Appropriators think they are close to a deal to fund the government through September, but the hour is fast approaching where a stopgap might be needed to prevent a shutdown at midnight Friday.
Kentucky Rep. Harold Rogers, a former Appropriations chairman and still a senior member of the committee, described the leaders as, “within striking distance” on a fiscal 2017 spending bill.
Rogers added there are some still some “knotty issues” lawmakers need to contend with.
“I don’t want to see an extension,” Rogers said. “I want to see us finish this thing on time. However, if the time runs out on a Friday there is a little extra play room there.”
But House and Senate appropriators always prefer to get their bills through to the president’s desk before a funding deadline rather than resorting to continuing resolutions that effectively lock the government into existing funding and prevent lawmakers from really putting their stamp on operations.
Missouri Republican Roy Blunt, the chairman of the Labor-HHS-Education subcommittee in the Senate, said that Wednesday was more than likely decision day.
“I think today is the last day you can sort of decide whether you’ve got an agreement you can put together by Friday, or you’ve got an agreement that you might not be able to put together until next Wednesday or so, and if you do, that’ll be the CR and not very complicated,”Blunt said.
Speaking after a legislative policy summit hosted by Baker Hostetler Wednesday morning, Blunt said he needed to be briefed on how much progress top negotiators made Tuesday night.
There has been talk of a one- to two-week continuing appropriations measure that could start in the House if an agreement is reached on broader funding. It can sometimes take days to ensure legislative language of an omnibus spending bill accurately reflects an agreement.
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Senate Majority Whip John Cornyn, R-Texas, suggested a continuing resolution, or CR, might also last only a few days.
The Texas Republican said lawmakers should have a good sense Wednesday about whether they will need a short-term CR to fund the government in order to have time to process the spending package.
“The only reason to have a CR would be to finalize this deal. I think we’re very close and so I’m still optimistic that we’re going to get a deal,” Cornyn told reporters. “Obviously it takes a while to process it so there may be a day or two that we need to have a resolution.”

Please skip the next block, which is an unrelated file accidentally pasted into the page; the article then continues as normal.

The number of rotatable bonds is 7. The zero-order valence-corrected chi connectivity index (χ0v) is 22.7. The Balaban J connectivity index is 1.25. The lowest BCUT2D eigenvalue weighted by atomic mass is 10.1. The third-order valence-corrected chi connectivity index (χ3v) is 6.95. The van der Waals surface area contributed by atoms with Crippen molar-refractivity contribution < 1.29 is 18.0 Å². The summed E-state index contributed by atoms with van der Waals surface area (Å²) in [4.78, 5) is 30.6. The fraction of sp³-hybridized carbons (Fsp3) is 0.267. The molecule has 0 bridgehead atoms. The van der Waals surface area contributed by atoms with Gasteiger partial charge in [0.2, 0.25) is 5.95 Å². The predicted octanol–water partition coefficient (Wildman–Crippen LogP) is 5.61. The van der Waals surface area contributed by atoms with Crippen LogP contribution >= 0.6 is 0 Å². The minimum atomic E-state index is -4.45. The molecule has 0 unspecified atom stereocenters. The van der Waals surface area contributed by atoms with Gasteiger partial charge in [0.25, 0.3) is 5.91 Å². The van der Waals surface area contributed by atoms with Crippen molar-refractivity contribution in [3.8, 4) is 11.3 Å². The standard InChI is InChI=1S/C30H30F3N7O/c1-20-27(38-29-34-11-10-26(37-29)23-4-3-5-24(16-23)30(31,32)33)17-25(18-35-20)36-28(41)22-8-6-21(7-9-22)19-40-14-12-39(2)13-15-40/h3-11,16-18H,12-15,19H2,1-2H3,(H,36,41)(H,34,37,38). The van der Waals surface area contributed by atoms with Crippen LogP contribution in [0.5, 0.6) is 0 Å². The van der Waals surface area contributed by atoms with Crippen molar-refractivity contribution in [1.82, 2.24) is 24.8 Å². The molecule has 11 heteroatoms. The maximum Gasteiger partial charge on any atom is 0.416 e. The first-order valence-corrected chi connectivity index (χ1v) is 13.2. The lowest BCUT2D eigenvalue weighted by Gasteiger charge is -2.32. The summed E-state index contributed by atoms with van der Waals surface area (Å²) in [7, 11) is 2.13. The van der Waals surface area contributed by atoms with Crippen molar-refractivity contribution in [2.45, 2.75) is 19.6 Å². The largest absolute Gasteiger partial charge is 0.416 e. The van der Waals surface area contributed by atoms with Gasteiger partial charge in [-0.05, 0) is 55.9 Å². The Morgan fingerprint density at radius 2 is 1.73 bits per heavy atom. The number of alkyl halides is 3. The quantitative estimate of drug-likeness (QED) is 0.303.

Senate Minority Whip Richard J. Durbin told reporters that Democrats have made clear they won't cooperate on advancing a short-term continuing resolution until and unless there's an agreement on an omnibus spending bill.
Durbin, the top Democrat on the Defense Appropriations subcommittee, said he was waiting for a final package to see whether he could support something without language on cost-sharing payments under the 2010 health care overhaul law.
Senate Minority Leader Charles E. Schumer said on the Senate floor Wednesday morning that he was hopeful lawmakers would come together on a spending package.
“So long as we try to operate within the parameters our parties have operated under for the last few spending bills, I’m optimistic about the chances for a deal,” Schumer said.
Among the remaining issues were policy riders that Democrats have considered to be non-starters, Schumer said, including restrictions on access to family planning services, as well as funding for Medicaid for Puerto Rico.
The biggest ticket item still on the table was how to deal with cost-sharing subsidies paid to insurance companies designed to help low-income individuals afford health insurance under the 2010 overhaul law.
Schumer also said lawmakers were still looking for a path forward on addressing retired coal miners’ health care in the spending package. The health care program is set to expire at the end of April, after being extended in December. Lawmakers from coal mining states are pushing for a permanent solution to fully fund the health care program.
At a news conference surrounded by miners Wednesday, the lawmakers said they were close to a deal, though the unresolved issue was how to pay for the program. Sen. Joe Manchin III said a permanent solution would cost around $1.3 billion.
“It’s not done until it’s done,” the West Virginia Democrat said. “But we’re so close.”
The talks have been described as having “five corners” instead of four, with Office of Management and Budget Director Mick Mulvaney playing a key role on behalf of the Trump White House.
House Minority Leader Nancy Pelosi, D-Calif., reiterated to Mulvaney in a conversation Tuesday night that funding for the cost-sharing subsidies in the 2010 health law must be included in the upcoming spending bill in order to win support from Democrats, according to an aide familiar with that discussion.